EJ: The show has three works: projections of wolves outside at night, a sound work outside, and then the light installation inside. And I was just thinking about this kind of the figurative versus the abstract. The figure of the wolves is in the context of the outdoors. And then inside, we’re with the light. Can you talk more about this?
LS: I knew from the beginning, whatever I put inside the museum had to be the most, for me, radical work I’ve ever done. I had to push myself to eliminate what I had thought before. Most people love looking animals, right? That’s why people buy a bunch of art with animals. Tourism with wildlife is huge. I wanted to push myself to resist that for this project, to not rely on our intrinsic interest in wildlife, visually.
An exhibition for me is practice. It’s a way to just say, hey, I’m trying this. My main goal is to get people to realize that red wolves exist, they’re in danger. We have to make a decision if we’re willing to let them go or if we’re willing to look at what would be needed to bring them back. The projections are the most accessible, almost like a step into the more abstract. The sound installation is literally a recording of wolves, and when you hear it disembodied like that, it’s become something else. Same with the light—once you go into the gallery, which is a highly controlled environment in so many ways—it’s almost like it’s even further abstracted. The wolf does not belong in the gallery. And so this is the best that we can do to bring them inside.
Karen Bradshaw is a lawyer from Arizona and recently wrote “Wildlife As Property Owners.” In the book, she argues for extending the legal right to own property to wildlife. I shared some of her writing on Twitter, and then she DM’d me. She had seen my work on the US-Mexico border wall, jaguar projections that I had done in 2017, in a USA Today documentary. She saw that, and said she reached out because the jaguar was the inspiration for her writing on wildlife as property owners. So we got connected that way, and then she sent me her book. I read it in two days. She’s such a great writer, so much clarity and vision of what she’s hoping to achieve long term. “Wildlife as Property Owners” was a big eye opener for me to also think about my practice in terms of my own backyard. What can we do with our homes? I think that probably led into the light intrusions [the light installation] too.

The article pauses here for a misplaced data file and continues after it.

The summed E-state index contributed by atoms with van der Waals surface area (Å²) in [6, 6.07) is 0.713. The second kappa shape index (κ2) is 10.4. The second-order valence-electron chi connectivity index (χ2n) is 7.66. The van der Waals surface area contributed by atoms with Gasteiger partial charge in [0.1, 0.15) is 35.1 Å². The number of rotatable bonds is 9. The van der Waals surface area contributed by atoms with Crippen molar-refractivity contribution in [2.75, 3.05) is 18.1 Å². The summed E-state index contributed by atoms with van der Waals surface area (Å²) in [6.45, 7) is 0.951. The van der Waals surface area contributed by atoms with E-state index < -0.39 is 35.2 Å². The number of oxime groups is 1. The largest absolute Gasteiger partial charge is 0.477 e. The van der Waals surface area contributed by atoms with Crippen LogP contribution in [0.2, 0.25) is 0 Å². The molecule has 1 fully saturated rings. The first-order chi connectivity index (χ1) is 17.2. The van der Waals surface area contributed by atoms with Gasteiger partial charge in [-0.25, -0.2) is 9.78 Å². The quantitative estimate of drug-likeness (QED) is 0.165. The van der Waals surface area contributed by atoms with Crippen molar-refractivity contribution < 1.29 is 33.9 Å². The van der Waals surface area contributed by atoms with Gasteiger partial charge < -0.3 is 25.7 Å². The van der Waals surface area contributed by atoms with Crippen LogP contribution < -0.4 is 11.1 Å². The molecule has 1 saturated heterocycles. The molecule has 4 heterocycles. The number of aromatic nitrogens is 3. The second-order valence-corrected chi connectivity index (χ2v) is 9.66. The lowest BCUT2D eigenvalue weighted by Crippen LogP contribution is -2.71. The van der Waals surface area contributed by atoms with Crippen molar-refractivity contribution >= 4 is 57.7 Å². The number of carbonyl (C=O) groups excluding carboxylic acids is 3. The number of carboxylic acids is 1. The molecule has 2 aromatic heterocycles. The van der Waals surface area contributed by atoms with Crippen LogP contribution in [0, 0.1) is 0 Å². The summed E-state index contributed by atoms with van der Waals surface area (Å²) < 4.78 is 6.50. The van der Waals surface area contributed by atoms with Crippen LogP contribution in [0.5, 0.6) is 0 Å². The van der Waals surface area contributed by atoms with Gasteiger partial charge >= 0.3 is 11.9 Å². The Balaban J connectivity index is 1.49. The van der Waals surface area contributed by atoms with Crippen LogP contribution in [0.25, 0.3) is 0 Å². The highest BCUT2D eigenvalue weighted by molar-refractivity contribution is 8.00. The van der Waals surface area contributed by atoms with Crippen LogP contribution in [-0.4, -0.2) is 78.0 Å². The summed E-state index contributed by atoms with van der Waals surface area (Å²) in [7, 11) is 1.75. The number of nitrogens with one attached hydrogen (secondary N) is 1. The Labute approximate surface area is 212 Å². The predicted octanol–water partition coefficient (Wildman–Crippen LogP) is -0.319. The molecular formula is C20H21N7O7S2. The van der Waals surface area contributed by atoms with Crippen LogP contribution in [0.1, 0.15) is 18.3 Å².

I think the other thing, if we’re really going beyond like art in my practice, I really enjoy good horror films. Being afraid lends itself to wildlife encounters. The history of folk horror is really fascinating to me. The land having its own life. I watch and analyze horror films from my own experiences with wildlife; I get afraid and then I think it’s this beautiful experience and it stays with me. Hopefully it stays with me for my whole life. I try to recreate those moments that are not just necessarily beautiful, but reactions to wildlife that are predators, or take you off guard. I think that’s a valuable thing that I try to think about in my work—how can I keep people and myself on edge?
Lauren Strohacker: Old Red, I Know Where Thou Dwellest is on view at Southeastern Center for Contemporary Art (SECCA), Winston-Salem, NC through August 27, 2023.
This essay is part of Burnaway’s series Conspiracy.
Read the other entry for Conspiracy – POP POLITICS: Diane Severin Nguyen’s IF REVOLUTION IS A SICKNESS.